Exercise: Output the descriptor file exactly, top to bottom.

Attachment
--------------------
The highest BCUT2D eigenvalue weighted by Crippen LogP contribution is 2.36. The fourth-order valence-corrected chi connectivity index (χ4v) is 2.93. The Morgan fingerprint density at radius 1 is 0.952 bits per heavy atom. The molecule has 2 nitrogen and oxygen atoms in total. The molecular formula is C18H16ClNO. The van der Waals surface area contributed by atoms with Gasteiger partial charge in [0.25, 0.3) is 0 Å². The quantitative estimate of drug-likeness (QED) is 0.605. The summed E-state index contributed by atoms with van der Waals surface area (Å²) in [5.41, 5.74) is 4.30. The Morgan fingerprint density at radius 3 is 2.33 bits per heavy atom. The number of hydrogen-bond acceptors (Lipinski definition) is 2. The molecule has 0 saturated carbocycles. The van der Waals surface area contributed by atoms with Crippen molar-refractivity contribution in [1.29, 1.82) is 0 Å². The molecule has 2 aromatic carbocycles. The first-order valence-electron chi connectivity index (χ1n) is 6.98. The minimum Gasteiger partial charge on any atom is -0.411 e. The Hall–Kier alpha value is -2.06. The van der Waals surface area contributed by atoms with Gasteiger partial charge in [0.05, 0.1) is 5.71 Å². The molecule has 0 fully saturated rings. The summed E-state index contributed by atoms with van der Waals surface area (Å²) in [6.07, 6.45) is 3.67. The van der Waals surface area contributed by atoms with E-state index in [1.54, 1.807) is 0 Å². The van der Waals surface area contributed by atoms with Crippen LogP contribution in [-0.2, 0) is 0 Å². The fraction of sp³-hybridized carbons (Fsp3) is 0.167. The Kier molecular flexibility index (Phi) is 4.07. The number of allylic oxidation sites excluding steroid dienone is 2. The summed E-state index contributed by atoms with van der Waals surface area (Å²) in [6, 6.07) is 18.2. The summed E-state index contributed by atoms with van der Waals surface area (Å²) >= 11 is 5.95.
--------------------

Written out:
The highest BCUT2D eigenvalue weighted by Crippen LogP contribution is 2.36. The fourth-order valence-corrected chi connectivity index (χ4v) is 2.93. The Morgan fingerprint density at radius 1 is 0.952 bits per heavy atom. The molecule has 2 nitrogen and oxygen atoms in total. The molecular formula is C18H16ClNO. The van der Waals surface area contributed by atoms with Gasteiger partial charge in [0.25, 0.3) is 0 Å². The quantitative estimate of drug-likeness (QED) is 0.605. The summed E-state index contributed by atoms with van der Waals surface area (Å²) in [5.41, 5.74) is 4.30. The Morgan fingerprint density at radius 3 is 2.33 bits per heavy atom. The number of hydrogen-bond acceptors (Lipinski definition) is 2. The molecule has 0 saturated carbocycles. The van der Waals surface area contributed by atoms with Crippen molar-refractivity contribution in [1.29, 1.82) is 0 Å². The molecule has 2 aromatic carbocycles. The first-order valence-electron chi connectivity index (χ1n) is 6.98. The minimum Gasteiger partial charge on any atom is -0.411 e. The Hall–Kier alpha value is -2.06. The van der Waals surface area contributed by atoms with Gasteiger partial charge in [0.05, 0.1) is 5.71 Å². The molecule has 0 fully saturated rings. The summed E-state index contributed by atoms with van der Waals surface area (Å²) in [6.07, 6.45) is 3.67. The van der Waals surface area contributed by atoms with E-state index in [1.54, 1.807) is 0 Å². The van der Waals surface area contributed by atoms with Crippen LogP contribution in [-0.2, 0) is 0 Å². The fraction of sp³-hybridized carbons (Fsp3) is 0.167. The Kier molecular flexibility index (Phi) is 4.07. The number of allylic oxidation sites excluding steroid dienone is 2. The summed E-state index contributed by atoms with van der Waals surface area (Å²) in [6, 6.07) is 18.2. The summed E-state index contributed by atoms with van der Waals surface area (Å²) >= 11 is 5.95.